The Lexham Bible Dictionary
Leopard A hunting cat known for its spotted coat, its fierceness, and its swift attacks (Isa 11:6; Jer 13:23; Hab 1:8). It is also described in apocalyptic visions of supernatural beasts (Dan 7:6; Rev 13:2).
Panther (נמר‎, nmr; πάνθηρ, panthēr). This wildcat, commonly called panther or leopard, is the most widespread of all wildcats, many of which lived in the vicinity of Mount Hermon (Song 4:8; Hab 1:8; Jer 13:23; Dan 7:6; Rev 13:2; Jer 5:6; Hos 13:7; Isa 11:6; Hos 13:7). The leopard, yellow with black spots
The International Standard Bible Encyclopedia, Revised
Leopard[Heb nāmēr (Cant. 4:8; Isa. 11:6; Jer. 5:6; etc.); Aram nemar (Dnl. 7:6); Akk. nemru; Arab namir; Gk. párdalis (Sir. 28:23; Rev. 13:2)]; NEB also HUNTING-LEOPARD (Hab. 1:8). A swift and ferocious member of the family Felidae, of which F. pardus is representative. The mature animal has a
The HarperCollins Bible Dictionary (Revised and Updated)
leopard (Panthera pardus). Leopards were at home in mountainous terrain of biblical lands, especially Mount Hermon and Lebanon (Song of Sol. 4:8). As a predator, the leopard represented a great danger to shepherds and their flocks as well as to travelers (Jer. 5:6; Sir. 28:23). The prophet Isaiah indicates
Eerdmans Dictionary of the Bible
LeopardA large spotted carnivore of the lion family. An adult leopard is ca. 1.5 m. (5 ft.) long, has a tail ca. 0.6–0.9 m. (2–3 ft.) long, and has a yellowish coat with dark spots (Jer. 13:23). It roamed widely in Africa, Palestine, and other parts of Asia and fed on antelope, ibex, deer, goat, sheep,
Eerdmans Bible Dictionary
Leopard (Heb. nāmēr; Aram. nemar; Gk. párdalis). Felis pardus, a large member of the cat family (Felidae), yellow with black spots (actually broken rings; cf. Jer. 13:23) arranged in a pattern. Leopards are now nearly extinct in Palestine, but their common occurrence in biblical times is reflected
Catholic Bible Dictionary
LEOPARD A carnivorous cat, Felis pardus, found in Asia and Africa. It was not common in ancient Palestine but was known to inhabit the mountains of Lebanon (Song 4:8). The leopard appears in the Old Testament in figurative language to express stealth and ferocity (Jer 5:6; Hab 1:8). Jeremiah declared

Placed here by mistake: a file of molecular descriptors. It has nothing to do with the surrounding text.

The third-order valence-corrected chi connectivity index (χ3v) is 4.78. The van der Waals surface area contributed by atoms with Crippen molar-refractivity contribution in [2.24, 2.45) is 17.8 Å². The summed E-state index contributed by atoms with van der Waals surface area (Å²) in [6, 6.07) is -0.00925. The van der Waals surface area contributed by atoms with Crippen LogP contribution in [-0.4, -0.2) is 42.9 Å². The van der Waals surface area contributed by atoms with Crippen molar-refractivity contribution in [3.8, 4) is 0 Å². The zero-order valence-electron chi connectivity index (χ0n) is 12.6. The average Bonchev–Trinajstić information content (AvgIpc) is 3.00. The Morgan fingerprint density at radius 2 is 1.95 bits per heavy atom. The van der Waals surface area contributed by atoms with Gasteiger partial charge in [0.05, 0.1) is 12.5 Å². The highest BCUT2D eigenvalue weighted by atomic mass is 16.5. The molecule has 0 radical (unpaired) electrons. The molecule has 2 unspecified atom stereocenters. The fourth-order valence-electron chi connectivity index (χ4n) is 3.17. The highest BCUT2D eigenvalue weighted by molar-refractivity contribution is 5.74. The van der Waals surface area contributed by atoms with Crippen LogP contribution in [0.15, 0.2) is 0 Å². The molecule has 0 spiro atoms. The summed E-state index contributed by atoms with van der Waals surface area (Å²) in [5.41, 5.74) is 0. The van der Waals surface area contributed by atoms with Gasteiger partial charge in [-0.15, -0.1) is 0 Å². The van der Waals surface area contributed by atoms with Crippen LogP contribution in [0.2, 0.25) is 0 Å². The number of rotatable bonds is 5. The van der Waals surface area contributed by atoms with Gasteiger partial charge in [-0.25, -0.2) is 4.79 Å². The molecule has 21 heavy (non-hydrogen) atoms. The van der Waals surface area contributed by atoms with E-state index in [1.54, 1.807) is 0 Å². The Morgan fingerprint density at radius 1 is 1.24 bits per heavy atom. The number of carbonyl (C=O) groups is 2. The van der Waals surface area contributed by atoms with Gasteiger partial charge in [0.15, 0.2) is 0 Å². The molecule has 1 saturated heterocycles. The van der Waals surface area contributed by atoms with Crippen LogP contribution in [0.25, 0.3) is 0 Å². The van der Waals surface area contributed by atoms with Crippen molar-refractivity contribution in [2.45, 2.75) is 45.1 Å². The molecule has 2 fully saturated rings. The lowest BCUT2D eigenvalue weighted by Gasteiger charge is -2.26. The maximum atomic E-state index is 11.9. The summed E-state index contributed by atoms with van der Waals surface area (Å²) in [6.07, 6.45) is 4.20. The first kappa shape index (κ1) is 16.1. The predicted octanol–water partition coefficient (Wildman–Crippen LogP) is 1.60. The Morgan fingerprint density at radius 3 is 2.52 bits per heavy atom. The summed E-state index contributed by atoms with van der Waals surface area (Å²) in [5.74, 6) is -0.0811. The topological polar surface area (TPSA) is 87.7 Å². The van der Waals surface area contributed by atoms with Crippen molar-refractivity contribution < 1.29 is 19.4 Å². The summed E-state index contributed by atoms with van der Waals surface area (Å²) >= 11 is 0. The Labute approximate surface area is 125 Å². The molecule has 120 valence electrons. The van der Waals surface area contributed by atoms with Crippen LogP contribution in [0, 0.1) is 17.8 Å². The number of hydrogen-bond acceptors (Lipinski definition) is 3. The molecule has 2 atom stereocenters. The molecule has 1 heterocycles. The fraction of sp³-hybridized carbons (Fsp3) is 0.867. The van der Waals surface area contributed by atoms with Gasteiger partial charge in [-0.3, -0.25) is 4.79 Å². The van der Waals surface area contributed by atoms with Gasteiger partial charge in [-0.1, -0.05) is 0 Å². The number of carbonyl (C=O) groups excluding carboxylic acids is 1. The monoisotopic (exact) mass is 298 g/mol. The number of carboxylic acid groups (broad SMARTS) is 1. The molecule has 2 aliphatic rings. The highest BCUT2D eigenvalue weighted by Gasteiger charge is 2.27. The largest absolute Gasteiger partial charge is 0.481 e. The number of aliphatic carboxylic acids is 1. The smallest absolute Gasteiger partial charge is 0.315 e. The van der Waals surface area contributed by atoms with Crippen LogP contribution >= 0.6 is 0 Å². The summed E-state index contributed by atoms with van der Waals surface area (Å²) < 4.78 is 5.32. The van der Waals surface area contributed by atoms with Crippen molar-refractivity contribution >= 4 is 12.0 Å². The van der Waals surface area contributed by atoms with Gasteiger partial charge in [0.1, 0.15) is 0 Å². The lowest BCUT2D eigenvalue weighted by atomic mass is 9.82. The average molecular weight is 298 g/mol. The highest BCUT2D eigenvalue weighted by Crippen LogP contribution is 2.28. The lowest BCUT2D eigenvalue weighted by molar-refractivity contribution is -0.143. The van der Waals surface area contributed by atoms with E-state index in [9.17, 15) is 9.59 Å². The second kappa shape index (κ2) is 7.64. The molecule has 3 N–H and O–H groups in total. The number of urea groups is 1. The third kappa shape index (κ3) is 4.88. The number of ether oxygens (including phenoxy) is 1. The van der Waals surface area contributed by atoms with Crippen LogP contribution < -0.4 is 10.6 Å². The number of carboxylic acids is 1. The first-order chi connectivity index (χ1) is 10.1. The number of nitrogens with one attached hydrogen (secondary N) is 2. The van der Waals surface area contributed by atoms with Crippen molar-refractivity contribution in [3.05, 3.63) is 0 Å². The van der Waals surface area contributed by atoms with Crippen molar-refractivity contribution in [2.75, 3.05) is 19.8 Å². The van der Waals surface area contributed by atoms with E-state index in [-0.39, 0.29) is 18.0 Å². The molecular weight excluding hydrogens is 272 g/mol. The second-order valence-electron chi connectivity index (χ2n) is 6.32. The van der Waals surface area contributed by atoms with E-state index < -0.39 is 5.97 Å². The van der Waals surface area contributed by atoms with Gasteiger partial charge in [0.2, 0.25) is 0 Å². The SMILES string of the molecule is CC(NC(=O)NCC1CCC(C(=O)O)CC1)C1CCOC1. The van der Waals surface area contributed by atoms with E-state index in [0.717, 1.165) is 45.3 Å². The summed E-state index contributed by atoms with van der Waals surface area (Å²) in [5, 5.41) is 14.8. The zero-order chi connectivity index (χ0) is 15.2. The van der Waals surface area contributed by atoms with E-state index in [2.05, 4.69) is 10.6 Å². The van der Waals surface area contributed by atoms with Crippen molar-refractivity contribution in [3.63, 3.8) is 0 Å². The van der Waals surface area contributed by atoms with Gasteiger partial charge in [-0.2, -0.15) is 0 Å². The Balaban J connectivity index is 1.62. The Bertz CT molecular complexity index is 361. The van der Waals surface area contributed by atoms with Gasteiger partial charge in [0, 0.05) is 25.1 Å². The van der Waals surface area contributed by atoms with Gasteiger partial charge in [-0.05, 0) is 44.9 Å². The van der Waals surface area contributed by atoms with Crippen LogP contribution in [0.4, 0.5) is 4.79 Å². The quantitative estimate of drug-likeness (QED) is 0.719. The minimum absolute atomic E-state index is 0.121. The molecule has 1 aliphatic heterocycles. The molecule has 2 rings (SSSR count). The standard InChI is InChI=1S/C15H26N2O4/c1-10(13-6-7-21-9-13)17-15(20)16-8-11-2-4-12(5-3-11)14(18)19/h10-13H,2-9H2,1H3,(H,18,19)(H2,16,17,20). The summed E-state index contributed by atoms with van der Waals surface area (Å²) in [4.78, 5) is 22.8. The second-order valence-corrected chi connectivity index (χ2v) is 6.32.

Smith’s Bible Dictionary
Leopard (Heb. nâmêr) is invariably given by the DAV as the translation of the Hebrew word, which occurs in the seven following passages: Song. 4:8; Isa. 11:6; Jer. 5:6; 13:23; Dan. 7:6; Hos. 13:7; Hab. 1:8. Leopard occurs also in Ecclus. 28:23 and in Rev. 13:2. From Song. 4:8 we learn that the hilly
Easton’s Bible Dictionary
Leopard(Heb. namer, so called because spotted, Cant. 4:8), was that great spotted feline which anciently infested the mountains of Syria, more appropriately called a panther (Felis pardus). Its fierceness (Isa. 11:6), its watching for its prey (Jer. 5:6), its swiftness (Hab. 1:8), and the spots of its
Harper’s Bible Dictionary
Leopardleopard (Panthera pardus), a large cat with characteristic spots. The leopard represents a great danger to shepherds and their flocks. It is at home in mountainous terrain, especially Mount Hermon and Lebanon (Song of Sol. 4:8). A few leopards are still to be found in Israel and Jordan. Hab.
International Standard Bible Encyclopedia
LEOPARD<lep’-erd> 1. נָמֵר‎ [namer] (Song 4:8; Isaiah 11:6; Jeremiah 5:6; 13:23; Hosea 13:7; Habakkuk 1:8); compare Arabic nimr, “leopard.”2. Chaldaic נְמַר‎ [nemar] (Daniel 7:6).3. [πάρδαλις, pardalis] (Revelation 13:2; Ecclesiasticus 28:23); compare נִמְרִים‎ [nimrim] Nimrim
Compton’s Encyclopedia
leopardThis spotted animal of the cat family lives in Africa, Asia Minor, Central Asia, and the Far East. It is a large cat, closely related to the lion and tiger. Leopards vary greatly in size and markings. They weigh, on average, from 60 to 200 pounds (27 to 90 kilograms) and are about 84 inches (213
cheetahThe cheetah (Acinonyx jubatus) is one of the world’s most recognizable cats, known especially for its speed. Cheetahs’ sprints have been measured at a maximum of 71 miles (114 kilometers) per hour, and they routinely reach velocities of 50–60 miles (80–100 kilometers) per hour while chasing prey.